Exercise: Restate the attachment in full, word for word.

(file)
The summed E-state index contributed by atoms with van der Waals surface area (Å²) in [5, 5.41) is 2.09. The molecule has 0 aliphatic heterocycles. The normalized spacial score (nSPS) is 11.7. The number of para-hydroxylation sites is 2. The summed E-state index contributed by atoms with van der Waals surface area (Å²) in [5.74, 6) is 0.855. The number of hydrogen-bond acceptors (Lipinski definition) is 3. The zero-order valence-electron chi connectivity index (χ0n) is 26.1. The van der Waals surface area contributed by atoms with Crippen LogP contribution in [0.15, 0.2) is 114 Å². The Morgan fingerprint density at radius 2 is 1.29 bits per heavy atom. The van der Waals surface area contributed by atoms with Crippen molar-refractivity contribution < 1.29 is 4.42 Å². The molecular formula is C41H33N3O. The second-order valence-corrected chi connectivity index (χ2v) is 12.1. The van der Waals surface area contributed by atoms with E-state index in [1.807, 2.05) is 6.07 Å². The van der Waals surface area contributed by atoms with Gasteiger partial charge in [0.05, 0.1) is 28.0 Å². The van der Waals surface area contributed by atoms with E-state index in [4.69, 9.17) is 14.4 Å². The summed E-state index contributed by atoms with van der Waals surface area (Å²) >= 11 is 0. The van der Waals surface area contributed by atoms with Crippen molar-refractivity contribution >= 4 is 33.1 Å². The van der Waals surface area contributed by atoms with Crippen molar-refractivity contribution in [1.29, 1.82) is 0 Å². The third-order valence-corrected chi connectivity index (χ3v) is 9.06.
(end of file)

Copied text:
The summed E-state index contributed by atoms with van der Waals surface area (Å²) in [5, 5.41) is 2.09. The molecule has 0 aliphatic heterocycles. The normalized spacial score (nSPS) is 11.7. The number of para-hydroxylation sites is 2. The summed E-state index contributed by atoms with van der Waals surface area (Å²) in [5.74, 6) is 0.855. The number of hydrogen-bond acceptors (Lipinski definition) is 3. The zero-order valence-electron chi connectivity index (χ0n) is 26.1. The van der Waals surface area contributed by atoms with Crippen LogP contribution in [0.15, 0.2) is 114 Å². The Morgan fingerprint density at radius 2 is 1.29 bits per heavy atom. The van der Waals surface area contributed by atoms with Crippen molar-refractivity contribution < 1.29 is 4.42 Å². The molecular formula is C41H33N3O. The second-order valence-corrected chi connectivity index (χ2v) is 12.1. The van der Waals surface area contributed by atoms with E-state index in [1.807, 2.05) is 6.07 Å². The van der Waals surface area contributed by atoms with Gasteiger partial charge in [0.05, 0.1) is 28.0 Å². The van der Waals surface area contributed by atoms with E-state index in [4.69, 9.17) is 14.4 Å². The summed E-state index contributed by atoms with van der Waals surface area (Å²) >= 11 is 0. The van der Waals surface area contributed by atoms with Crippen molar-refractivity contribution >= 4 is 33.1 Å². The van der Waals surface area contributed by atoms with Crippen molar-refractivity contribution in [1.29, 1.82) is 0 Å². The third-order valence-corrected chi connectivity index (χ3v) is 9.06.